A. Farmers database – as recommended in Volume 13 to build a dynamic database and provide targeted and efficient support to farmers and support specialized advisory services.

B. Credit Availability – to provide better coverage from Kisan credit cards, including grain, fishermen and ranchers, and universal access to post-harvest deposit loans.

C. Market Efficiency – Providing market information through demand and price forecasting.

D. Extension System – to standardize information, integrate efforts between stakeholders, and maximize coverage to reach all farmers.

e. Resource efficiency – especially to improve soil and water management.

F. Sustainability and productivity gains – in order to improve yields and put production on a broad basis while at the same time doing justice to regional ecological strengths. “

The intriguing phrase in the statement above is “might be,” which suggests the committee wasn’t sure the six priority areas they listed would work the miracle of doubling farmers’ incomes by 2022. How can such a program be successful if the committee was like that? hesitant to propose the six priority areas?

The Committee identified the following five key “pillars” for doubling farmers’ incomes and sustaining sustained income growth over the long term: increasing productivity as a way to increase production; reduced production / cultivation costs; optimal monetization of the products; sustainable production technology; Risk negotiations along the entire agricultural value chain. You don’t need a committee for such obvious interventions.

Agronomists have pointed out time and again that crop productivity has plateaued for a variety of reasons, particularly in the food bowl states of Punjab, Haryana, and west of UP, where, encouraged by government policy, the rice-wheat monoculture in the The prevailing past was 50 years. While the cost of farm inputs has increased significantly year after year, farmers have only received incremental increases in the minimum support price (MSP) for the two crops. The Swaminathan Commission made a modest recommendation to provide an MSP of 50% on top of the farmer’s total operating costs. This did not happen. Furthermore, the urgently needed diversification of crops remained elusive despite the fact that water resources in the food bowl states are drying up due to the rice-wheat monoculture.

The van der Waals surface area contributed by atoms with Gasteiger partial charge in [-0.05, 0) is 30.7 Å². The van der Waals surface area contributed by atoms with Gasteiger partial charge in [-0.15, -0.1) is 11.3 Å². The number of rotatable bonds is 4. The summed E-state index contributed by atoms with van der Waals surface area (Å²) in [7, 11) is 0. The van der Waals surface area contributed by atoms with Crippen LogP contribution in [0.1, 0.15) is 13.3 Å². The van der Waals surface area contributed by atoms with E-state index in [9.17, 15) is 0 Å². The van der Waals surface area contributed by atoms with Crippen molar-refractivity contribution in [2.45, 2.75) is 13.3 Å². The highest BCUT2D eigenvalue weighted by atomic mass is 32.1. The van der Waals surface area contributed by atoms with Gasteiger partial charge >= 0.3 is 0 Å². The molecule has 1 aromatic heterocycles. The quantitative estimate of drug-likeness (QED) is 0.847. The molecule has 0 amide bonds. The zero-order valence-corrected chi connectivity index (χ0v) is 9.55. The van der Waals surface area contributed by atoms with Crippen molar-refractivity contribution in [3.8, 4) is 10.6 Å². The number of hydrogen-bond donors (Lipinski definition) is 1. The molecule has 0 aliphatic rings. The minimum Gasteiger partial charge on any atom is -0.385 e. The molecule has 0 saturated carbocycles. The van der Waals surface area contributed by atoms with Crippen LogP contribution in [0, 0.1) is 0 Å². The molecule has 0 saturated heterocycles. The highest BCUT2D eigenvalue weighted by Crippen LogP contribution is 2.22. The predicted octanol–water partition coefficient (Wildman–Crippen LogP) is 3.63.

Just creating a national database will not double or increase farmers’ incomes. Here are some suggestions to improve your income:

  • Incentives for farmers to diversify away from the rice-wheat monoculture towards high-quality crops
  • Provide an accurate weather forecast
  • Provision of a “weather-dependent harvest insurance”, under which farmers are compensated for unfavorable weather conditions (extreme temperatures, floods, drought, hailstorms)
  • Incentives for farmers to form cooperatives like the Farmer-Producer Organization (FPO).
  • Buy crops other than rice and wheat from MSP
  • Help farmers improve their “staying power” so that they don’t have to sell their produce all at once
  • Prepare agriculture for unpredictable climate change
  • Incentives for farmers not to burn rice straw in the field
  • Implementation of the recommendations of the Swaminathan Commission regarding MSP.

The author is a former VC, PAU, Ludhiana, and Associate Professor at Kansas State University